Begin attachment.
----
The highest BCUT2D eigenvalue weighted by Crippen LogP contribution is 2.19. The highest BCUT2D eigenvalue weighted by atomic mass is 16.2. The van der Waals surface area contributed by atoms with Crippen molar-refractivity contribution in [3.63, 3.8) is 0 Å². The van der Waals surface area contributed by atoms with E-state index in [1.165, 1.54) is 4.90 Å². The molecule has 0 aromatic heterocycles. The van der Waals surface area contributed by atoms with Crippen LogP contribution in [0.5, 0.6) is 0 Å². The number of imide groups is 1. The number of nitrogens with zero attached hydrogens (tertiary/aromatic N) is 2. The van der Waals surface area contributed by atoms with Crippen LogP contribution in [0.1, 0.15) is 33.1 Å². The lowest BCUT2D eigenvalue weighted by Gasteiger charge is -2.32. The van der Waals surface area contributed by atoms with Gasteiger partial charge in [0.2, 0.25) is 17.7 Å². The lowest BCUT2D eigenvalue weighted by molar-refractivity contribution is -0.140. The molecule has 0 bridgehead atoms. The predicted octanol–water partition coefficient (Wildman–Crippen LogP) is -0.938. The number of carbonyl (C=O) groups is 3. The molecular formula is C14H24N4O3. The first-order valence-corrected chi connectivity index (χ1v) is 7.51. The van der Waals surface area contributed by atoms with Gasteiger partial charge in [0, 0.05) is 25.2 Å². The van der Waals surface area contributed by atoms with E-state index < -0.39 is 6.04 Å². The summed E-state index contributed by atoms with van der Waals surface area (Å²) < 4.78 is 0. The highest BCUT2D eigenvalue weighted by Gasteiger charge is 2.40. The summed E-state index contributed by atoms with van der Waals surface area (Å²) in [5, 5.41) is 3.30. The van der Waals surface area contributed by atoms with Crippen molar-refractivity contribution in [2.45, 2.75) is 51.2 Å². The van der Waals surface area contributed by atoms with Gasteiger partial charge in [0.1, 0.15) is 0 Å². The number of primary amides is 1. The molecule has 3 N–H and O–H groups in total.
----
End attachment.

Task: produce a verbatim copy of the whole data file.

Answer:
The highest BCUT2D eigenvalue weighted by Crippen LogP contribution is 2.19. The highest BCUT2D eigenvalue weighted by atomic mass is 16.2. The van der Waals surface area contributed by atoms with Crippen molar-refractivity contribution in [3.63, 3.8) is 0 Å². The van der Waals surface area contributed by atoms with E-state index in [1.165, 1.54) is 4.90 Å². The molecule has 0 aromatic heterocycles. The van der Waals surface area contributed by atoms with Crippen LogP contribution in [0.5, 0.6) is 0 Å². The number of imide groups is 1. The number of nitrogens with zero attached hydrogens (tertiary/aromatic N) is 2. The van der Waals surface area contributed by atoms with Crippen LogP contribution in [0.1, 0.15) is 33.1 Å². The lowest BCUT2D eigenvalue weighted by Gasteiger charge is -2.32. The van der Waals surface area contributed by atoms with Gasteiger partial charge in [0.2, 0.25) is 17.7 Å². The lowest BCUT2D eigenvalue weighted by molar-refractivity contribution is -0.140. The molecule has 0 bridgehead atoms. The predicted octanol–water partition coefficient (Wildman–Crippen LogP) is -0.938. The number of carbonyl (C=O) groups is 3. The molecular formula is C14H24N4O3. The first-order valence-corrected chi connectivity index (χ1v) is 7.51. The van der Waals surface area contributed by atoms with Gasteiger partial charge in [0, 0.05) is 25.2 Å². The van der Waals surface area contributed by atoms with E-state index < -0.39 is 6.04 Å². The summed E-state index contributed by atoms with van der Waals surface area (Å²) < 4.78 is 0. The highest BCUT2D eigenvalue weighted by Gasteiger charge is 2.40. The summed E-state index contributed by atoms with van der Waals surface area (Å²) in [5, 5.41) is 3.30. The van der Waals surface area contributed by atoms with Crippen molar-refractivity contribution in [2.45, 2.75) is 51.2 Å². The van der Waals surface area contributed by atoms with Gasteiger partial charge in [0.1, 0.15) is 0 Å². The number of primary amides is 1. The molecule has 3 N–H and O–H groups in total.